brutal and savage as it is beautiful, but it has its compensations in those
we love and who love us. Would we choose to be born at any other time? Penelope
wouldn't, and I suspect neither would most of us. Any nit picking? Well, I
find the cover a little inappropriate, making its point rather too heavily.
Also, occasionally in her eagerness to get across what she wants to say, Penelope's words come out in too rapid a jumble, but their meaning is never
lost. In fact, going back a long long time, before the present age where
superficiality often reigns, the burning question made of any artist was:
did they have anything to say? In Penelope
Swale's case the answer
is a resounding yes! The fact that she says it with such a fine voice is, in
the end, the icing on a wonderful cake! (S.D.)
The outstanding Penelope Swales was once asked to
name a product she might be willing to endorse.
This independent singer-songwriter is passionate about the environment. And social justice, greed, corruption, genetic engineering and a heap of things you may expect of a contemporary folk artist. What sets her apart is a compelling performing talent, honed over a decade or so of playing concerts and festivals around the world, and a wicked sense of humour to match her frankness. The exuberant Swales is a great acoustic guitarist, bold songwriter and spectacular vocalist in the style of Ani Di Franco or Michelle Shocked. Here she delivers 16 gems, a stunning tour of moods and emotions not only for the folkies. Swales has enough power to touch anyone.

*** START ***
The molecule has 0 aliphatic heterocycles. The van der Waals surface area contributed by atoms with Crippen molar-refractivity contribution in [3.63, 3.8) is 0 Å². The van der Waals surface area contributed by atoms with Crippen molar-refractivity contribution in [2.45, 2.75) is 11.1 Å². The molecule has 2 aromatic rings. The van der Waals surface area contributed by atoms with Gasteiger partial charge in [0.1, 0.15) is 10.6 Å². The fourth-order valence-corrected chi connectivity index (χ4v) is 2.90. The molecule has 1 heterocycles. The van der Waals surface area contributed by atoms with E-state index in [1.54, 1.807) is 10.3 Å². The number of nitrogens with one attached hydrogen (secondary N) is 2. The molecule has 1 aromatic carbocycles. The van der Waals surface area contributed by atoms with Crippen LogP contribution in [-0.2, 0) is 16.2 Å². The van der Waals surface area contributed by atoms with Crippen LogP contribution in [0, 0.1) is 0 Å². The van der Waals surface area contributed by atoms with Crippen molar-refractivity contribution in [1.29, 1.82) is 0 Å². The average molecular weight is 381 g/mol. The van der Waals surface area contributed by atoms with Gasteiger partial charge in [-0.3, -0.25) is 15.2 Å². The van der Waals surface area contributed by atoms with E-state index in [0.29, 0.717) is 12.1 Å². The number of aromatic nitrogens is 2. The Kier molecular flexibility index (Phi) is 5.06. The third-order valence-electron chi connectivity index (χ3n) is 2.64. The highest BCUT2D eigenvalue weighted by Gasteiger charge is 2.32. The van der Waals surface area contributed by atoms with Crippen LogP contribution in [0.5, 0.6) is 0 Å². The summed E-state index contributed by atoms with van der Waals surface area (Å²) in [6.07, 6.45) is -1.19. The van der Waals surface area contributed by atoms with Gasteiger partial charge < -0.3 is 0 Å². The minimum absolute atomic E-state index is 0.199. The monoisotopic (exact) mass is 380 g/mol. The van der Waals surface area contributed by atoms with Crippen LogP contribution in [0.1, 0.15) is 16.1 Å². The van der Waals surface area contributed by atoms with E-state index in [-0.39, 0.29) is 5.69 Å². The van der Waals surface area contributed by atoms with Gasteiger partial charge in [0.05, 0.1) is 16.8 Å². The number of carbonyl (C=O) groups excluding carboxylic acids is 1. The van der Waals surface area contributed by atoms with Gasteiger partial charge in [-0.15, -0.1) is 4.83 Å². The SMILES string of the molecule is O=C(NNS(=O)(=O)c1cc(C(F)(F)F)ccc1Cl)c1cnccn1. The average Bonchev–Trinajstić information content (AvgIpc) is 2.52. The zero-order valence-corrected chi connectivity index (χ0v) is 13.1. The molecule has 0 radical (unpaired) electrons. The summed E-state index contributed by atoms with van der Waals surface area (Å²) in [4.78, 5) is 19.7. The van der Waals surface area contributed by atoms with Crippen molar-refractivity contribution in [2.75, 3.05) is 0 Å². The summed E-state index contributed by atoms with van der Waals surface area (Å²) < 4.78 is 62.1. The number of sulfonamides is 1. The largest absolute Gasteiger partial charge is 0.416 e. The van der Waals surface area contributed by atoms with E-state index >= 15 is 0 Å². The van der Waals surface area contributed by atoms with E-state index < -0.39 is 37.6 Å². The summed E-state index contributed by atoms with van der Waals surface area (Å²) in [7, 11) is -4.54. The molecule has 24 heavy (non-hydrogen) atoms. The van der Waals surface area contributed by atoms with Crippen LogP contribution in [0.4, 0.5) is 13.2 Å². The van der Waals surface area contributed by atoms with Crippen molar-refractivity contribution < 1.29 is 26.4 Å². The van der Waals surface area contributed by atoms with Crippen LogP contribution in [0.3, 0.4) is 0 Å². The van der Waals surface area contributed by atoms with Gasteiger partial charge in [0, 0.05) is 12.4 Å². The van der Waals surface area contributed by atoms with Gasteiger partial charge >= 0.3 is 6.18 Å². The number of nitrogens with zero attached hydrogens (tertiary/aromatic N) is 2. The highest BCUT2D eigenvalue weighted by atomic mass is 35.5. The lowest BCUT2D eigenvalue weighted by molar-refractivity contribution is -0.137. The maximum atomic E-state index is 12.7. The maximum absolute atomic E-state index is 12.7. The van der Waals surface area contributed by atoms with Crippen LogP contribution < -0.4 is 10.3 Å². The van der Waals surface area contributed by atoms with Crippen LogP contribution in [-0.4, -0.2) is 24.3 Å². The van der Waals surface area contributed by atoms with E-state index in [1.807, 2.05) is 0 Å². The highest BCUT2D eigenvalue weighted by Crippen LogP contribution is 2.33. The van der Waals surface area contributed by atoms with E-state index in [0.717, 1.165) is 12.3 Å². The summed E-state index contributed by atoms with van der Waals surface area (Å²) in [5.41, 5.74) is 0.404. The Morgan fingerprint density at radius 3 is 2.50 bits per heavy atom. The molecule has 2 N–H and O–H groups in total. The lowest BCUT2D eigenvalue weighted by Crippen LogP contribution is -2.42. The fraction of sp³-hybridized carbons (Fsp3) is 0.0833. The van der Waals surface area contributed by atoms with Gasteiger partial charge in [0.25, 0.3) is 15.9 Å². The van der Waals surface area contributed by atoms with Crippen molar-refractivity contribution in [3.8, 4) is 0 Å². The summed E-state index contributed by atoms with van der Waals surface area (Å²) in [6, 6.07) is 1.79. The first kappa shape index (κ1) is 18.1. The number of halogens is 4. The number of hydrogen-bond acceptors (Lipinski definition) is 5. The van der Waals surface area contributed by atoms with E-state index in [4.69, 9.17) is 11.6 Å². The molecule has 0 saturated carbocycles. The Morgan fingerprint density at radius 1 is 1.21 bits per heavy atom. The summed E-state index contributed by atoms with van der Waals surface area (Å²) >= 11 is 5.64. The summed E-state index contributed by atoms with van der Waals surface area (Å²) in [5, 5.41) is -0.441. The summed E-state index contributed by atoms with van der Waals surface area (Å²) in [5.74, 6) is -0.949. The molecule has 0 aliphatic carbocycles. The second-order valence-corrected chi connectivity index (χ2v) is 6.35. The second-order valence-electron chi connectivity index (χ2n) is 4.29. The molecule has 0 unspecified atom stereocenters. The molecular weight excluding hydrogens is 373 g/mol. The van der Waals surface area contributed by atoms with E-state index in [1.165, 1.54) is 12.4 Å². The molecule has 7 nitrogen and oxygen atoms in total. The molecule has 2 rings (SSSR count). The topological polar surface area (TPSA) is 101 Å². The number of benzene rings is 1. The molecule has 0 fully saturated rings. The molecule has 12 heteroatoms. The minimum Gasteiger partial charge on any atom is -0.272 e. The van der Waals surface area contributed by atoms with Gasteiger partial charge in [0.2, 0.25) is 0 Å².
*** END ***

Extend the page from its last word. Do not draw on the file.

Trad And Now - The Australian-wide folk Magazine celebrating culture, community and creativity.
June 2003 Review by Jim MacQuarrie, "NewSouthFolk"
A double taste of some of the best writing I have heard for quite sometime. From the way that this double CD has been packaged, to the graphics and down to the actual content, shows Penelope's very professional and polished approach to her music. Very much a solo album with very little influence form other musos, although Barry Hill on Double Bass, Mal Webb just being Mal Webb, and Stephen Swales with some input, make this a product very much for the shelves/archives/home library. A fantastic blend of musical ability and writing dexterity. Well, after that statement there is nothing really to be said
Barfly Magazine - Entertainment Cairns - four stars
Review by Steve Baker